Sibling birth order effect on homosexuality is real: 85%
Real and biological: 60%
Real, biological, and linked to NLGN4Y in particular: 40%
What about the ACX survey? I’m used to having larger sample sizes than the studies I try to replicate, but here that’s not true; Vilsmeier et al (discussed below) have 30,000 gays, whereas we only have about 1% of that number. Still here are the results: among people with zero older siblings, 4.5% were gay; for one sibling, 5.0%; two siblings, 5.3%; three siblings, 5.6%; four siblings, 9.0%. A t-test comparing gays and straights for number of siblings was marginally significant, p = 0.064. I know that’s higher than it’s supposed to be but this still increases my confidence in the hypothesis. Note that this is including both sexes of subject (ie male gays and female lesbians) and both sexes of sibling (ie older brothers and older sisters). For why I chose to analyze that way, see the rest of the post!
Overall, these data show that various factors correlated with marital instability decrease the chance of heterosexual marriage and increase the chance of gay marriage. My interpretation: from a genetic point of view, it’s obvious why parents having a more marginal straight marriage would make kids less likely to get straight married. But there's also a genetic explanation for the homosexuality results: maybe the parents have some gay genes, this is making it hard for them to stay straight married, and they pass these genes on to their kids. I don’t think we need to bring in social explanations like “seeing a less stable straight marriage makes children prefer homosexuality”, although of course this would also explain the findings.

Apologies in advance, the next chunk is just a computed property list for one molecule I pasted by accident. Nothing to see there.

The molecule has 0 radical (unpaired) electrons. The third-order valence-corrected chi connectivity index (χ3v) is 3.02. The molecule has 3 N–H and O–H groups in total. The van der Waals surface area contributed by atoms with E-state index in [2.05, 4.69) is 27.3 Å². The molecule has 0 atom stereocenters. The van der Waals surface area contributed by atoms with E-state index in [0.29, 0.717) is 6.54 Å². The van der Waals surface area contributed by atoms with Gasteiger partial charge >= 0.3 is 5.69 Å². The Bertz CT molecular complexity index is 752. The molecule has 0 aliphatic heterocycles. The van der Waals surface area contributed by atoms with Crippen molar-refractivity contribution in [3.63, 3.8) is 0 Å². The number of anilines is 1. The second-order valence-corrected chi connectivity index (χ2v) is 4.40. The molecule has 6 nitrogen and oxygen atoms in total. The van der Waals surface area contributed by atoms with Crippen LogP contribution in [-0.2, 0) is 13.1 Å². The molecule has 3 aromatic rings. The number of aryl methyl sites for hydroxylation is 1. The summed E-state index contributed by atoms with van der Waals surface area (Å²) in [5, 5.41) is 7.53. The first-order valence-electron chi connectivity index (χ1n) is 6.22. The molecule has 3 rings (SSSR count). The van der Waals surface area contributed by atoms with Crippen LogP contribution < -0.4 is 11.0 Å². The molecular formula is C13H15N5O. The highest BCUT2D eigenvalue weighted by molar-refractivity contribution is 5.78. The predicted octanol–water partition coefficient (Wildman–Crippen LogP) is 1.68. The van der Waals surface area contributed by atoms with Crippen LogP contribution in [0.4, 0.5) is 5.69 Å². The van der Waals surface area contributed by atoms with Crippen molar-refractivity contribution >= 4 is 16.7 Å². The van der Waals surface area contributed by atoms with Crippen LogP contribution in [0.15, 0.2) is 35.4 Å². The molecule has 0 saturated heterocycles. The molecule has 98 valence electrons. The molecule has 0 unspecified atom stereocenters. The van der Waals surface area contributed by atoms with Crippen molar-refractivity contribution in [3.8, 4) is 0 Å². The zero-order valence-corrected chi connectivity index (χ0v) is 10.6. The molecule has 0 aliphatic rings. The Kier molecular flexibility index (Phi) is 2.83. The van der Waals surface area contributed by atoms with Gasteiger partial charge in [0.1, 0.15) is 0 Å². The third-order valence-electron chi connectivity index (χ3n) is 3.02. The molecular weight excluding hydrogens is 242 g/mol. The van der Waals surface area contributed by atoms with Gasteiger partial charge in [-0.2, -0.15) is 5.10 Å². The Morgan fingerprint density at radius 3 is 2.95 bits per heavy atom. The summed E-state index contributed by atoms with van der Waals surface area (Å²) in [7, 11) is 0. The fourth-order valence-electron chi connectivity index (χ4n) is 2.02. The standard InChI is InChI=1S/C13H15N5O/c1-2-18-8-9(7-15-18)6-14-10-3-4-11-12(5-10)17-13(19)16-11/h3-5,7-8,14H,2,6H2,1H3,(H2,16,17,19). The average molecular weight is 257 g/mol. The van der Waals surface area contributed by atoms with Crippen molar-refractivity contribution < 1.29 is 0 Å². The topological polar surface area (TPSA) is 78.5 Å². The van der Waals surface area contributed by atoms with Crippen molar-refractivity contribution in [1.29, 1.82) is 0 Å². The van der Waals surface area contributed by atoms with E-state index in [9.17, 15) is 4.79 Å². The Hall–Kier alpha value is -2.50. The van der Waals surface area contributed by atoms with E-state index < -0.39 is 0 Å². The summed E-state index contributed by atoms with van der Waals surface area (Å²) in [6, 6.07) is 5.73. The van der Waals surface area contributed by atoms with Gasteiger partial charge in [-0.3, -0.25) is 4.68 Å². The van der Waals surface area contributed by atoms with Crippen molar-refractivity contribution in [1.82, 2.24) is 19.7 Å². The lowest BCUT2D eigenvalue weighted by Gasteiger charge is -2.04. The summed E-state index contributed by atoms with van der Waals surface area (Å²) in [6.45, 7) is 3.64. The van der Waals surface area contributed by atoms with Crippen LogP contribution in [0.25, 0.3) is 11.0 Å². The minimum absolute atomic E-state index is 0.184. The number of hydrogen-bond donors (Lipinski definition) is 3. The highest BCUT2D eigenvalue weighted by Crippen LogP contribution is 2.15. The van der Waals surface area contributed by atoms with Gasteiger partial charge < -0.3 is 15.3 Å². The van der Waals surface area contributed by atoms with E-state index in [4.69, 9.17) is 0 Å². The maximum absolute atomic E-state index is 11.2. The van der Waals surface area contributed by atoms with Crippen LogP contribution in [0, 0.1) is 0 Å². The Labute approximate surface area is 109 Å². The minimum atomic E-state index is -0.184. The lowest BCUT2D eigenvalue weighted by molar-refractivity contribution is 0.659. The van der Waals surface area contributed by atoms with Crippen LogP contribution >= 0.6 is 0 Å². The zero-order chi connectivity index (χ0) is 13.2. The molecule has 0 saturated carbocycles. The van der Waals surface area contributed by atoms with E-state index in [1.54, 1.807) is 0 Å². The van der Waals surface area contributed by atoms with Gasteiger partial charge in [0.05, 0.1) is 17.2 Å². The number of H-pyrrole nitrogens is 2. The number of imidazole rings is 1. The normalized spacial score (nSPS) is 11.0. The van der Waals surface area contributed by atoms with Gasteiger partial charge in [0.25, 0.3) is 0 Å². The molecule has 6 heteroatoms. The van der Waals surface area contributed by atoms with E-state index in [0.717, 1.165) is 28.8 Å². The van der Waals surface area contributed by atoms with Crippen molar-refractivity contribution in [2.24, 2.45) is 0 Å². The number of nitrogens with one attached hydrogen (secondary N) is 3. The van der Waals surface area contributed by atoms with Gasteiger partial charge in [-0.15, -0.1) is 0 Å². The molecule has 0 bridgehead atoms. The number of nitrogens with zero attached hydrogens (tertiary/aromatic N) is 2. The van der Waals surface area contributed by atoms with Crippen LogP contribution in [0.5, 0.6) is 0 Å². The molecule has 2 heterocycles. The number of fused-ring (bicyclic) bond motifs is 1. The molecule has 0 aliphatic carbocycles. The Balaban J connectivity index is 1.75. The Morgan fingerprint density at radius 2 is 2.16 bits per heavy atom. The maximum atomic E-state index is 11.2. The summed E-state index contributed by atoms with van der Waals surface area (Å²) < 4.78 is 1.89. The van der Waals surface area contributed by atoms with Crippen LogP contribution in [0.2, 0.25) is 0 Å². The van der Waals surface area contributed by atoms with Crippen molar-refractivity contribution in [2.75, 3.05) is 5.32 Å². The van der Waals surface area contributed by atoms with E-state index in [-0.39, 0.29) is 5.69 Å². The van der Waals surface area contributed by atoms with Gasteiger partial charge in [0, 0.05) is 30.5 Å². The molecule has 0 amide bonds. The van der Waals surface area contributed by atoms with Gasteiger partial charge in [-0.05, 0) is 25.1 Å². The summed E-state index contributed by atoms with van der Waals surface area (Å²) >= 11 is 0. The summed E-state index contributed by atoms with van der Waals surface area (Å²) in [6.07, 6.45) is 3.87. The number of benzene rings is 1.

I don’t understand how you could get a substantial effect size and a confidence interval including zero in a sample of 30,000 gays and 500,000 straights, but this is just one of many things about their statistics that I don’t understand.
The study tested two hypotheses: first, the FBOE we’ve been talking about. Second, the Female Fecundity Hypothesis. This was the brainchild of some evolutionary psychologists trying to figure out why evolution hadn’t eliminated homosexuality (given that it reduces procreation). They speculated that maybe (male) homosexuality came from genes for a sort of super-femininity which was bad for men but very good for women; under this model, female relatives of male homosexuals would have more children than normal. But in fact this study found the opposite: they had fewer. This makes sense if they’re getting some of the gay genes and so have less interest in heterosexual sex than normal. But it means the mystery of why evolution allows homosexuality is still unresolved.
Even granting that the FBOE is true, why does adding more younger siblings make you less gay? One possible answer (as discussed in the footnote above) is that if you’re gay, it means your parents had some of the genes for homosexuality, which means they weren’t as committed to the whole heterosexual-sex-for-procreation thing as usual, and we should expect them to have fewer kids, and therefore for you to have fewer siblings. But another theory, discussed here and here, is that the same maternal immune response which makes fetuses gay can, at slightly higher strength, kill them. If during pregnancy N the response was strong enough to turn the fetus gay, then during pregnancy N+1 it might be strong enough to kill them. Therefore, gays have fewer younger siblings, and so people with many younger siblings are less likely to be gay.
Can H-Y antigens explain the other birth order effects found on the ACX survey (and general firstborn advantage in math, physics, etc)? It’s a tempting hypothesis, since math, physics, and the ACX readership are all disproportionately male, and any process which gave people less-male-typical brains would drive people away from these things. But I found that the ACX birth order effect was social and not biological, and a Norwegian team found the same on their own data. Meanwhile, Bogaert’s study found the homosexuality effect was biological and not social. I don’t entirely trust either set of conclusions, but as long as they both stand, they weakly suggest these are different effects.